No MeSH data available.


Related in: MedlinePlus

Malignant peripheral nerve sheath tumour with atypical features. This patient presented with a painful swelling on the lateral side of the right leg. The initial diagnosis after biopsy was a benign cystic lesion. Coronal T1-WI (a) showing a lesion with a signal intensity almost isointense to the surrounding muscle (arrow). Axial fat-suppressed PD WI (b) shows almost homogeneous hyperintense signal (arrow) in the lesion with a thin hypointense rim. Axial T1-WI (c) after IV administration of gadolinium shows absence of enhancement (arrow). EMG was not performed in this case, as the diagnosis of a malignant PNST was confirmed histologically and the nerve would certainly be sacrificed during surgery. The sometimes misleading cystic appearance of soft tissue tumours is discussed in more detail in the text
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Fig13: Malignant peripheral nerve sheath tumour with atypical features. This patient presented with a painful swelling on the lateral side of the right leg. The initial diagnosis after biopsy was a benign cystic lesion. Coronal T1-WI (a) showing a lesion with a signal intensity almost isointense to the surrounding muscle (arrow). Axial fat-suppressed PD WI (b) shows almost homogeneous hyperintense signal (arrow) in the lesion with a thin hypointense rim. Axial T1-WI (c) after IV administration of gadolinium shows absence of enhancement (arrow). EMG was not performed in this case, as the diagnosis of a malignant PNST was confirmed histologically and the nerve would certainly be sacrificed during surgery. The sometimes misleading cystic appearance of soft tissue tumours is discussed in more detail in the text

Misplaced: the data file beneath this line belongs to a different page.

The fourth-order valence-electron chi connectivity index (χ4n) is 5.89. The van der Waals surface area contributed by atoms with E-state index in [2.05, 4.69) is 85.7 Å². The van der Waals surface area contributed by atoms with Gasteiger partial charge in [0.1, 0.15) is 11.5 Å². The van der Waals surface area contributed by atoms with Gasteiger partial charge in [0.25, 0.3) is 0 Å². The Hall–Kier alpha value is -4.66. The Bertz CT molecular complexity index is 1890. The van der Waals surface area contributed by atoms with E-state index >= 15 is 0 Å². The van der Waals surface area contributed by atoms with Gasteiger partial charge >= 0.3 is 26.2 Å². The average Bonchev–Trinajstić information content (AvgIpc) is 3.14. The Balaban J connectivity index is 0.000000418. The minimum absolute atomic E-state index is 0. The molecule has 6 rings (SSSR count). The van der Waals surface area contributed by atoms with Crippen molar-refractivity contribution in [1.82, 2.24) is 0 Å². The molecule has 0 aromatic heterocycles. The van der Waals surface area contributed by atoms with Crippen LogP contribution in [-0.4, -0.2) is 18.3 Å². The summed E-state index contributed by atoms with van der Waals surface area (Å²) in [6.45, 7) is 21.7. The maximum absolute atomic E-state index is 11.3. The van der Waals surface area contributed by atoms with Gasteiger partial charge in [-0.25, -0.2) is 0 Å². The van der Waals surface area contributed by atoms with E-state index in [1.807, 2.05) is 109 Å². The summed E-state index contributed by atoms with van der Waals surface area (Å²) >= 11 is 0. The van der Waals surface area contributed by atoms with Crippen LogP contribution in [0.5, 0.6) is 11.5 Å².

Mentions: MPNSTs are heterogeneous on both T1-WI and T2-WI and after contrast administration, with dark areas corresponding to calcifications and hyperintense areas on T2-WI to central necrosis. Three imaging signs are suggestive of a MPNST: size more than 5 cm (the average size of neurofibroma [42, 43]), heterogeneous appearance due to intratumoral bleeding and areas of necrosis [36, 42] and infiltrative margin [43]. Atypical presentation can occur and any other sarcoma may mimic a MPNST (Figs. 13 and 14). Myxoid tumours may mimic cystic lesions. If there is any suspicion of a malignant lesion, intravenous administration of gadolinium contrast should be performed. True cystic lesions will only show minor peripheral rim enhancement, whereas a heterogeneous enhancement pattern is seen in myxoid or malignant tumours with cystic areas [44].Fig. 13


Peroneal nerve: Normal anatomy and pathologic findings on routine MRI of the knee.

Van den Bergh FR, Vanhoenacker FM, De Smet E, Huysse W, Verstraete KL - Insights Imaging (2013)